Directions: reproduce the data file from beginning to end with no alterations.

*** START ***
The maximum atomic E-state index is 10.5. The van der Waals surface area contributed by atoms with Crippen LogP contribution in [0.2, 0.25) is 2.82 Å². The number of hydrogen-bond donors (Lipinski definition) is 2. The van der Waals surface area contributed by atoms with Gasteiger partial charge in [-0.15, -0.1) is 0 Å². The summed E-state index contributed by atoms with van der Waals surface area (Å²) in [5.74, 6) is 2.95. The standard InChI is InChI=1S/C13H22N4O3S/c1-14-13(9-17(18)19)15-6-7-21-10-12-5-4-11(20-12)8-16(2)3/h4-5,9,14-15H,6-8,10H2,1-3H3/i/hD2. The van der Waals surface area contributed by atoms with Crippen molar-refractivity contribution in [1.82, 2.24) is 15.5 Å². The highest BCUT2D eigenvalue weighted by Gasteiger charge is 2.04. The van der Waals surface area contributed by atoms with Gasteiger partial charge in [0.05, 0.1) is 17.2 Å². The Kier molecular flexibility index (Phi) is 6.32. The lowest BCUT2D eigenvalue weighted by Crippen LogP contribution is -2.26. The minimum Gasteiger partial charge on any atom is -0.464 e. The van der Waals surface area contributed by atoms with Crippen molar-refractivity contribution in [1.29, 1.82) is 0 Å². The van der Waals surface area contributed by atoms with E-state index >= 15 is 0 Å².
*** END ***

The maximum atomic E-state index is 10.5. The van der Waals surface area contributed by atoms with Crippen LogP contribution in [0.2, 0.25) is 2.82 Å². The number of hydrogen-bond donors (Lipinski definition) is 2. The van der Waals surface area contributed by atoms with Gasteiger partial charge in [-0.15, -0.1) is 0 Å². The summed E-state index contributed by atoms with van der Waals surface area (Å²) in [5.74, 6) is 2.95. The standard InChI is InChI=1S/C13H22N4O3S/c1-14-13(9-17(18)19)15-6-7-21-10-12-5-4-11(20-12)8-16(2)3/h4-5,9,14-15H,6-8,10H2,1-3H3/i/hD2. The van der Waals surface area contributed by atoms with Crippen molar-refractivity contribution in [1.82, 2.24) is 15.5 Å². The highest BCUT2D eigenvalue weighted by Gasteiger charge is 2.04. The van der Waals surface area contributed by atoms with Gasteiger partial charge in [0.05, 0.1) is 17.2 Å². The Kier molecular flexibility index (Phi) is 6.32. The lowest BCUT2D eigenvalue weighted by Crippen LogP contribution is -2.26. The minimum Gasteiger partial charge on any atom is -0.464 e. The van der Waals surface area contributed by atoms with Crippen molar-refractivity contribution in [1.29, 1.82) is 0 Å². The van der Waals surface area contributed by atoms with E-state index >= 15 is 0 Å².